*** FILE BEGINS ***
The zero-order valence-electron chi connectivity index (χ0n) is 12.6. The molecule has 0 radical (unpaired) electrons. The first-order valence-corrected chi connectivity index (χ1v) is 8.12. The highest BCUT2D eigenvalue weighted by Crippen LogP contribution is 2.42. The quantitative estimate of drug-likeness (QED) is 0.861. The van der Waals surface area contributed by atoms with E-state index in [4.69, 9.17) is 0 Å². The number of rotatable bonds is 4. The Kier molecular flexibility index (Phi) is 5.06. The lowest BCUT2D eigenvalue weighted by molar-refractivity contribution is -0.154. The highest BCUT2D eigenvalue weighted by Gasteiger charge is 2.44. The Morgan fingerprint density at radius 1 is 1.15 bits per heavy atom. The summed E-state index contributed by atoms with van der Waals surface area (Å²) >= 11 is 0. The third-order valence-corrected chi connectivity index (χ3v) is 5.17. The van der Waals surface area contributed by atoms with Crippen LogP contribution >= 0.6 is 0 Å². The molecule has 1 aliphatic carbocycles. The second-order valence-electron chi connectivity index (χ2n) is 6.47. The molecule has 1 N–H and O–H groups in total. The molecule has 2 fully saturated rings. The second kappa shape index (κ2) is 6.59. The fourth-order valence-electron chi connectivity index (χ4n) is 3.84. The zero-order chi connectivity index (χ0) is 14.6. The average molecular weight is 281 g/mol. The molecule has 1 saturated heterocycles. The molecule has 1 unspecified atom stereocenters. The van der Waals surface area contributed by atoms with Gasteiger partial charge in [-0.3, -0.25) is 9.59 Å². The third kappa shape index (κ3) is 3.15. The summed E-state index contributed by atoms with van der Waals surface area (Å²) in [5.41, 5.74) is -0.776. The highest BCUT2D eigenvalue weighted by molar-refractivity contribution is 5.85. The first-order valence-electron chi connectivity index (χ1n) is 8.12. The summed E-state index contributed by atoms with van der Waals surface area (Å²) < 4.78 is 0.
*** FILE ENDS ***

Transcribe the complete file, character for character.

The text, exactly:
The zero-order valence-electron chi connectivity index (χ0n) is 12.6. The molecule has 0 radical (unpaired) electrons. The first-order valence-corrected chi connectivity index (χ1v) is 8.12. The highest BCUT2D eigenvalue weighted by Crippen LogP contribution is 2.42. The quantitative estimate of drug-likeness (QED) is 0.861. The van der Waals surface area contributed by atoms with E-state index in [4.69, 9.17) is 0 Å². The number of rotatable bonds is 4. The Kier molecular flexibility index (Phi) is 5.06. The lowest BCUT2D eigenvalue weighted by molar-refractivity contribution is -0.154. The highest BCUT2D eigenvalue weighted by Gasteiger charge is 2.44. The Morgan fingerprint density at radius 1 is 1.15 bits per heavy atom. The summed E-state index contributed by atoms with van der Waals surface area (Å²) >= 11 is 0. The third-order valence-corrected chi connectivity index (χ3v) is 5.17. The van der Waals surface area contributed by atoms with Crippen LogP contribution >= 0.6 is 0 Å². The molecule has 1 aliphatic carbocycles. The second-order valence-electron chi connectivity index (χ2n) is 6.47. The molecule has 1 N–H and O–H groups in total. The molecule has 2 fully saturated rings. The second kappa shape index (κ2) is 6.59. The fourth-order valence-electron chi connectivity index (χ4n) is 3.84. The zero-order chi connectivity index (χ0) is 14.6. The average molecular weight is 281 g/mol. The molecule has 1 saturated heterocycles. The molecule has 1 unspecified atom stereocenters. The van der Waals surface area contributed by atoms with Gasteiger partial charge in [-0.3, -0.25) is 9.59 Å². The third kappa shape index (κ3) is 3.15. The summed E-state index contributed by atoms with van der Waals surface area (Å²) in [5.41, 5.74) is -0.776. The highest BCUT2D eigenvalue weighted by molar-refractivity contribution is 5.85. The first-order valence-electron chi connectivity index (χ1n) is 8.12. The summed E-state index contributed by atoms with van der Waals surface area (Å²) < 4.78 is 0.